Neurodevelopment includes each stage of human growth. It is an ontogenetic process during which the nervous system develops, and is affected by biological, endogenous and exogenous factors, as well as sociocultural factors.
From the start, our genetic makeup gives us an individual nature that makes each person a unique being, but it also provides identifying features specific to human beings at the sensory, motor and cognitive level. Through the communion of these systems, through our relationship with our environment, each of us acquires our own way of reacting to stimuli, communicating with others and our surroundings; we begin to build our identity, our expression, our normality.
The human brain has a marvelous network of 86 billion neurons. And each of them can establish connections, communicate, receive and send information, with nearly 10 billion other neurons. This gives us trillions of connections in our brain, thus forming an amazing web of networks that constitutes the foundation for learning, develops capability and facilitates the acquisition of new skills.
Neurodevelopment has genetic makeup derived from our evolution as a species. In the initial stages, the innate motor stadia predominate. They are necessary to support the foundations for proper learning later on. Learning is the result of interaction with the internal and external factors. This is one of the reasons why sensory stimulation and development of child psychomotor education are so important. Children must play and interact based on the possibilities provided by their development, their maturity. During the initial stages from 0 to 6 months old, children must play in both positions (face up and face down), they must experiment in order to continue their sensory, motor and cognitive growth.
It is an extremely important stage for equipping the system with proper posture control in order to move on to voluntary discovery and mobility. It is essential to acquire good postural patterns to properly develop capability and the most demanding skills that enables us to relate and to learn more easily. From head control to elongation of the spine, as well as certain support points that help us achieve proper straightening of the trunk and stable shoulder and pelvic girdles. The exploration stage will come gradually, where motor control becomes highly relevant and searching movements and traveling begin, motivated by the urge to reach that which is desired. It is the start of the maximum motor expression to discover, experiment and challenge the very limits of their development.
With standing and verticality, children face a greater challenge against gravity and new cerebral networks are established that give them greater control over balance and stability. They develop greater postural control, which prepares them for movement on two support points. At around one year of age, children begin to walk in a hesitant and insecure way, which quickly becomes an independent and unique gait, the result of all the cumulative experience up to that point.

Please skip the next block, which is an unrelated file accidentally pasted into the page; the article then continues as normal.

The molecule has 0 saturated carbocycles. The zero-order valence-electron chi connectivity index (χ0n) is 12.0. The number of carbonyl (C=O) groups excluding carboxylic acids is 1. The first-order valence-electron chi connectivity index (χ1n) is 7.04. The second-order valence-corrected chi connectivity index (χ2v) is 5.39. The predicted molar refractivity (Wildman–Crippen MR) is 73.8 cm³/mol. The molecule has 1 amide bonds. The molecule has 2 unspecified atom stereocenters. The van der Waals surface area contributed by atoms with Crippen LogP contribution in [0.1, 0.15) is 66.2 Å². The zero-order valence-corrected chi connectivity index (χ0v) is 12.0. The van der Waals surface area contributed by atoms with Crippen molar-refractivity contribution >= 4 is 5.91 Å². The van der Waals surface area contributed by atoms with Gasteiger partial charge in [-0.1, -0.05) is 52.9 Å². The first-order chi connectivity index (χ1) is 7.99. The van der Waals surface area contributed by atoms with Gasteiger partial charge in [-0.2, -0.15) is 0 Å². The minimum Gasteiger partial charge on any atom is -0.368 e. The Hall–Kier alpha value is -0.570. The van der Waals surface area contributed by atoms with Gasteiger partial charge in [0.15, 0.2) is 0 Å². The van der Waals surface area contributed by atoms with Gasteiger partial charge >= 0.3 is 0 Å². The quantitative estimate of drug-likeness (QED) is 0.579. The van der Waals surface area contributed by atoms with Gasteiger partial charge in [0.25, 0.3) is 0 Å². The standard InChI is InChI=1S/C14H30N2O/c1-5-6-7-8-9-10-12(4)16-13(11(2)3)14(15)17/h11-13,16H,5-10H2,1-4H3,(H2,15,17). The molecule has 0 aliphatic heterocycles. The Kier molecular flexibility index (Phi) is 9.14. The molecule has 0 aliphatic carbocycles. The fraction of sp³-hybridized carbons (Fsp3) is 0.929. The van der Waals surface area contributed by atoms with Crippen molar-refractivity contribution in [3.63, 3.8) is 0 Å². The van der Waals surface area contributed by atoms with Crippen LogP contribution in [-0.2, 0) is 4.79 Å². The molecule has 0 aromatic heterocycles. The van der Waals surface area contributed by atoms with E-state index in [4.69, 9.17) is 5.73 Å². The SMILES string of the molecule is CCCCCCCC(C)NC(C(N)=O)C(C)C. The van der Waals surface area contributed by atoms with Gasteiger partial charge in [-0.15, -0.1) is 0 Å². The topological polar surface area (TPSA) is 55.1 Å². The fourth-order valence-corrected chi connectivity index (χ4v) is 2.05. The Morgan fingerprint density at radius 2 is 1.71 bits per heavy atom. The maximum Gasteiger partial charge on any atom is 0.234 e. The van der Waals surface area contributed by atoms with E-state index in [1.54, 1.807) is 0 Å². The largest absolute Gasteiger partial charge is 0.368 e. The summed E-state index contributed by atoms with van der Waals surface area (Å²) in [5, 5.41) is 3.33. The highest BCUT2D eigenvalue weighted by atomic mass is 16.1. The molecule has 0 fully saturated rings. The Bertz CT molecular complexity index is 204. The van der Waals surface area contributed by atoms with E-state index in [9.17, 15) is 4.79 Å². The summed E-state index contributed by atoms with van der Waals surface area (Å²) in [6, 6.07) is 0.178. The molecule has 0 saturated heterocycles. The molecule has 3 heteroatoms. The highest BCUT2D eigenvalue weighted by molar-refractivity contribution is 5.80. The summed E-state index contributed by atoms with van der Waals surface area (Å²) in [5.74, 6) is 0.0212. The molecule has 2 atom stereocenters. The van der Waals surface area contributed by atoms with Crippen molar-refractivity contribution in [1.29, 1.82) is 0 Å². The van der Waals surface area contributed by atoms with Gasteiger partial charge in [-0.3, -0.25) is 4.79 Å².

Learning begins based on the communion with the surroundings and where emotions play a leading role in achieving new motor and communication challenges.
When there is a deficit or delay in the formation or maturity of the cerebral circuits, development deviates from what is ideal and the symptoms are an expression of an immature brain. Considering the brain as a whole in which we cannot break up its functioning, there may be more difficulties in motor expression, collecting sensory information, interacting with the surroundings, communication and managing emotions.
Pediatric rehabilitation is a systematic intervention designed and personalized to compensate or diminish the impact of the neurological alteration following a neurodevelopment disorder. This improves child development, their functionality and their quality of life. This neurorehabilitation focuses on the clinical approach at the cognitive, behavioral, sensory and motor level.
Physical therapy is responsible for providing an individual assessment in which to establish the therapeutic and treatment objectives that help increase and improve the postural and functional capacity of the child. All of this must always be accompanied by an interview with the family to identify the needs that arise in day-to-day activities; and the child’s sociocultural environment must also be taken into account. This two issues are essential in reaching our objectives.
It is important to conduct follow-up in order to offer guidelines and activities that favor stimulation and brain plasticity through play. Proposing playful and motivating activities with the family enables us to help the brain learn during the greatest number of hours during the day, supporting better postural control and the success of the dynamic activities.
Sensory development workshops; therapeutic approaches that combine the pillars of development from the innate part and the relationship with the surroundings, activities and games that manage to develop learning based on motivation and that take into account the cognitive, sensory and motor aspects will be part of the ideal treatment strategies that enable us to achieve and improve capabilities for children with some sort of neurodevelopment alteration.
Ismael Sanz Esteban is professor of Physical Therapy in the Grado en Fisioterapia